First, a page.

During her tenure as migrant minister, Penny Gardner established relationships she could not have imagined when she accepted the job with the Diocese of Rochester.
She has retired nearly seven years later, but some of those bonds will be lifelong, she said.
"They are the children and grandchildren I never had," she said of the families she has grown to know and love through her ministry to migrants in Livingston County and Brockport.
Gardner’s interpersonal skills also helped establish stability in those areas, said Bernard Grizard, director of Parish & Clergy Services, which oversees migrant ministry.
"She started in a difficult position," he said. "She had a lot of things to create, initiate and rebuild."
Gardner stepped into the position on the heels of the departure of two migrant ministers in the span of a couple of years. And the missionary principles — to reach out, serve and nurture — she employed in her ministry shaped her work with the community, Grizard said.
"She really succeeded in ways of shaping the ministry," Grizard remarked. "She’s definitely a missionary at heart. … And we should be thankful."
Gardner not only gave a voice to the voiceless by tirelessly accompanying and advocating for migrant families who faced legal dilemmas, but also guided them in ministry through faith formation and retreats, Grizard explained. In addition, she made sure migrant families were part of planning groups for Hispanic Ministry.
And in Livingston County, she helped parishes connect and engage with the migrant families in the area, he added.
"She made a valiant effort to establish communication and collaboration between Latino migrant families and the local English-speaking parish communities," noted Father Jesús Flores, coordinator of migrant ministry. "This constant interaction and contact with the Anglo parishes has raised the consciousness of the migrant community’s reality."
Although it was a difficult decision to leave that work, Gardner said she realized last spring that the timing was right for her retirement. Her last day was Oct. 24.
"There are moments when the reality of my decision feels bittersweet," she said. "In the more bitter moments, I remind myself that the word for retirement in Spanish is jubilarse, which is like the biblical concept of jubilee."
Grizard said diocesan officials have met with pastors from her region in an effort to identify a replacement.
"The next person will bring gifts and will take the community in a different direction," Gardner noted. "And that’s all good."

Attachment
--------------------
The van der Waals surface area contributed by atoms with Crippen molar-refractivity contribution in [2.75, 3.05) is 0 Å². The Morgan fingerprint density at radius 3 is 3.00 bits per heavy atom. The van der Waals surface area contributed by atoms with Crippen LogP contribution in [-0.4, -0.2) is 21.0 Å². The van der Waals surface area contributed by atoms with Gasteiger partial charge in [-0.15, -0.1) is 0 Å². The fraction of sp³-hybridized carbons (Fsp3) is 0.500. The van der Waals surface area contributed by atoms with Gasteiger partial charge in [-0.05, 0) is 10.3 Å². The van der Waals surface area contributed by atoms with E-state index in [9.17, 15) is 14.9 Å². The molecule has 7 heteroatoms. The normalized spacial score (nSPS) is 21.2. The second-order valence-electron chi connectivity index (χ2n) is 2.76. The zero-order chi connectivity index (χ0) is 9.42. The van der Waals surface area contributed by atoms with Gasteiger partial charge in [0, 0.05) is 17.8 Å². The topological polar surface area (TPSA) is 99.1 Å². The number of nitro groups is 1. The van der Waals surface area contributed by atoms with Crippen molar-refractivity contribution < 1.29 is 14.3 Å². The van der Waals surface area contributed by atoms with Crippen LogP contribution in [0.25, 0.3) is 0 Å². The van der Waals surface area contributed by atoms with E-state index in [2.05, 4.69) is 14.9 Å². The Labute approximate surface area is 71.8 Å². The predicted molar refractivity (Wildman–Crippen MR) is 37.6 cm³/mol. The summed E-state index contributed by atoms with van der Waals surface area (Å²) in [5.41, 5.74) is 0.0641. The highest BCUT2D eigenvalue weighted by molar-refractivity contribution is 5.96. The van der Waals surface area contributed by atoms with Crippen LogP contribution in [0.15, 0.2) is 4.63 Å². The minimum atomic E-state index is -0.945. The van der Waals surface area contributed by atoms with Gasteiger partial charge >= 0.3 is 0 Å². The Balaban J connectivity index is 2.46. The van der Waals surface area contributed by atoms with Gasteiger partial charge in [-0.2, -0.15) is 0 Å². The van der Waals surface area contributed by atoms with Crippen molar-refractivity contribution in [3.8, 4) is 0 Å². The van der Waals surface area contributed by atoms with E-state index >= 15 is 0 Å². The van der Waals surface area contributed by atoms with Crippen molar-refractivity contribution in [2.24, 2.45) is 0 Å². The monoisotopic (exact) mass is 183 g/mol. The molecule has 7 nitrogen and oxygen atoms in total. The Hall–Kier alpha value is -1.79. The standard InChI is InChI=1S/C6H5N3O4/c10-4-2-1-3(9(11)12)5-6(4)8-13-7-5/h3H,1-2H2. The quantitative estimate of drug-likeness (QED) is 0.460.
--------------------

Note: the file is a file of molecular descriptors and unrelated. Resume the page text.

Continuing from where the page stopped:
Gardner followed a circuitous career path. For 27 years, she was a Sister of the Immaculate Heart of Mary, working in such places as Far Rockaway, Long Island, and also served a five-year missionary stint in Peru until 1994. Following her missionary work in Peru, Gardner, who grew up in Oneida, Madison County, came to live in Fairport with her sister for a year to discern whether to stay with or leave her religious order.
She said she fell in love with Rochester and with the former Corpus Christi Parish, where she met her husband, Charlie. They married in 1998.
Through Corpus, she also stepped into the next phase of her journey at the former Mercy Outreach Center. (In 2011 the center merged with Mercy Residential Services to form Mercy Community Services.)
Gardner spent 14 years at Mercy Outreach Center, the last three as its director, and realized working as an administrator was not for her. "I’m a people person," she said.
So, she stepped down in 2007 and didn’t think she’d face any difficulties finding another job, she said.
Diocesan officials had suggested the migrant ministry position but she was unsure about the long drive from her home in Livingston County to Brockport’s Church of the Nativity of the Blessed Virgin Mary. But after trying a couple of other jobs, Gardner said she opted to undertake migrant ministry and began in February 2008.
Much of her ministry did involve working close to home as well; she started Masses for the migrant community at St. Agnes Church in Avon and became greatly involved with the migrant community in Leicester.
Retirement will not break the bonds she has formed, especially with some of the families in Livingston County, where she will continue to volunteer when needed to drive people to appointments or translate for them, Gardner said.
Gardner added that the migrant families she has known have provided valuable life lessons.
"They’ve taught me about perseverance in the face of adversity," she said. "They’ve taught me about keeping hope alive. They’ve taught me about gratitude. They have it, and they live it."